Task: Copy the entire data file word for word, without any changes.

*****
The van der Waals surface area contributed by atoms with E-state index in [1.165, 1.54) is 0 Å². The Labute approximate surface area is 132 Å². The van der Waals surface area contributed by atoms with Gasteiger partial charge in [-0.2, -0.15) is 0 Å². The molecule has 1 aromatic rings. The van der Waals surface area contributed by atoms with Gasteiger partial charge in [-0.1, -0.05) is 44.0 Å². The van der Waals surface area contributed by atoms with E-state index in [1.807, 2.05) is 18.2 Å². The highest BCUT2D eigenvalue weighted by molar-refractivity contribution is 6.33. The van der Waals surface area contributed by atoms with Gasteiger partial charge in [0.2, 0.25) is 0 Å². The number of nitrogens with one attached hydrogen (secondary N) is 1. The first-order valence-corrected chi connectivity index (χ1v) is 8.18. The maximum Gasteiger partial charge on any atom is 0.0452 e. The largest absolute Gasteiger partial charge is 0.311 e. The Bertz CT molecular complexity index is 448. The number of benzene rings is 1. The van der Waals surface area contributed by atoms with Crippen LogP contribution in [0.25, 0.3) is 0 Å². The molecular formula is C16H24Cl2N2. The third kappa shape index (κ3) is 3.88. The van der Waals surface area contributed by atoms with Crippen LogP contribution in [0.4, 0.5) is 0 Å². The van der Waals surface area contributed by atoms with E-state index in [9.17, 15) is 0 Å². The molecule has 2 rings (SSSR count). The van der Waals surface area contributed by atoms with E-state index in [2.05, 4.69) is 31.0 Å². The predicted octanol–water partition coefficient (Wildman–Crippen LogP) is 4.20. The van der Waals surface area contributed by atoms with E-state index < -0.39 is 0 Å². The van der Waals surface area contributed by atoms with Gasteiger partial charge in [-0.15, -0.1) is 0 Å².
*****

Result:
The van der Waals surface area contributed by atoms with E-state index in [1.165, 1.54) is 0 Å². The Labute approximate surface area is 132 Å². The van der Waals surface area contributed by atoms with Gasteiger partial charge in [-0.2, -0.15) is 0 Å². The molecule has 1 aromatic rings. The van der Waals surface area contributed by atoms with Gasteiger partial charge in [-0.1, -0.05) is 44.0 Å². The van der Waals surface area contributed by atoms with E-state index in [1.807, 2.05) is 18.2 Å². The highest BCUT2D eigenvalue weighted by molar-refractivity contribution is 6.33. The van der Waals surface area contributed by atoms with Gasteiger partial charge in [0.2, 0.25) is 0 Å². The number of nitrogens with one attached hydrogen (secondary N) is 1. The first-order valence-corrected chi connectivity index (χ1v) is 8.18. The maximum Gasteiger partial charge on any atom is 0.0452 e. The largest absolute Gasteiger partial charge is 0.311 e. The Bertz CT molecular complexity index is 448. The number of benzene rings is 1. The van der Waals surface area contributed by atoms with Crippen LogP contribution in [0.25, 0.3) is 0 Å². The molecular formula is C16H24Cl2N2. The third kappa shape index (κ3) is 3.88. The van der Waals surface area contributed by atoms with Crippen LogP contribution in [0.4, 0.5) is 0 Å². The van der Waals surface area contributed by atoms with E-state index in [9.17, 15) is 0 Å². The molecule has 2 rings (SSSR count). The van der Waals surface area contributed by atoms with E-state index in [2.05, 4.69) is 31.0 Å². The predicted octanol–water partition coefficient (Wildman–Crippen LogP) is 4.20. The van der Waals surface area contributed by atoms with E-state index < -0.39 is 0 Å². The van der Waals surface area contributed by atoms with Gasteiger partial charge in [-0.15, -0.1) is 0 Å².